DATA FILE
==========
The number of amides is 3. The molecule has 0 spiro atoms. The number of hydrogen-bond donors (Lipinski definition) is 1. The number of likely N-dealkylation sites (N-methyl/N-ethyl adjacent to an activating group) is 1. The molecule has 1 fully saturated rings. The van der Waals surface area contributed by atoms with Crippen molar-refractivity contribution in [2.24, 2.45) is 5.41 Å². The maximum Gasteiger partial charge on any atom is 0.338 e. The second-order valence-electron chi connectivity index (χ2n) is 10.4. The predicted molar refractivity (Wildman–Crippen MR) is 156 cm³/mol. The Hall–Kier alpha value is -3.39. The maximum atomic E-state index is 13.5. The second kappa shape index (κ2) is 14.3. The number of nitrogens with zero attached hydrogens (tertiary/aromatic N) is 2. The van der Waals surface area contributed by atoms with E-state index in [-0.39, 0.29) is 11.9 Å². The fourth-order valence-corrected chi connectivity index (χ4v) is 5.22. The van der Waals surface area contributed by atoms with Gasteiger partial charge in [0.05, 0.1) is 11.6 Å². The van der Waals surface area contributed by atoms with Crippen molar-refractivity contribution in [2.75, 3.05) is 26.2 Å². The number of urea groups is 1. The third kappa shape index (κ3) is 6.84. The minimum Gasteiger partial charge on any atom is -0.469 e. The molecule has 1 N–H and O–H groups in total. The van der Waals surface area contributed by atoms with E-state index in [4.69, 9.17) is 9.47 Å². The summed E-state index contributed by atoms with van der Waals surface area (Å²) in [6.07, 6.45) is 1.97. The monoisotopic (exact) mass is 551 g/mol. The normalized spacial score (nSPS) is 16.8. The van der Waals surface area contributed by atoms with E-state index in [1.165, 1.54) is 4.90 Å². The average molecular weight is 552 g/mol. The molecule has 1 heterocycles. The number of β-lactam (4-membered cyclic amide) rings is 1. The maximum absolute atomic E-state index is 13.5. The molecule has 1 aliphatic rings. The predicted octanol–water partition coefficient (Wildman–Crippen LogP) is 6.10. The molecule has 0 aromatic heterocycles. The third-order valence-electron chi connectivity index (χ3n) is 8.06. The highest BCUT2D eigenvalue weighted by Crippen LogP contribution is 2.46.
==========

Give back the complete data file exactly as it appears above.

The number of amides is 3. The molecule has 0 spiro atoms. The number of hydrogen-bond donors (Lipinski definition) is 1. The number of likely N-dealkylation sites (N-methyl/N-ethyl adjacent to an activating group) is 1. The molecule has 1 fully saturated rings. The van der Waals surface area contributed by atoms with Crippen molar-refractivity contribution in [2.24, 2.45) is 5.41 Å². The maximum Gasteiger partial charge on any atom is 0.338 e. The second-order valence-electron chi connectivity index (χ2n) is 10.4. The predicted molar refractivity (Wildman–Crippen MR) is 156 cm³/mol. The Hall–Kier alpha value is -3.39. The maximum atomic E-state index is 13.5. The second kappa shape index (κ2) is 14.3. The number of nitrogens with zero attached hydrogens (tertiary/aromatic N) is 2. The van der Waals surface area contributed by atoms with E-state index in [-0.39, 0.29) is 11.9 Å². The fourth-order valence-corrected chi connectivity index (χ4v) is 5.22. The van der Waals surface area contributed by atoms with Gasteiger partial charge in [0.05, 0.1) is 11.6 Å². The van der Waals surface area contributed by atoms with Crippen molar-refractivity contribution in [2.75, 3.05) is 26.2 Å². The number of urea groups is 1. The third kappa shape index (κ3) is 6.84. The minimum Gasteiger partial charge on any atom is -0.469 e. The molecule has 1 N–H and O–H groups in total. The van der Waals surface area contributed by atoms with E-state index in [4.69, 9.17) is 9.47 Å². The summed E-state index contributed by atoms with van der Waals surface area (Å²) in [6.07, 6.45) is 1.97. The monoisotopic (exact) mass is 551 g/mol. The normalized spacial score (nSPS) is 16.8. The van der Waals surface area contributed by atoms with E-state index in [1.165, 1.54) is 4.90 Å². The average molecular weight is 552 g/mol. The molecule has 1 heterocycles. The number of β-lactam (4-membered cyclic amide) rings is 1. The maximum absolute atomic E-state index is 13.5. The molecule has 1 aliphatic rings. The predicted octanol–water partition coefficient (Wildman–Crippen LogP) is 6.10. The molecule has 0 aromatic heterocycles. The third-order valence-electron chi connectivity index (χ3n) is 8.06. The highest BCUT2D eigenvalue weighted by Crippen LogP contribution is 2.46.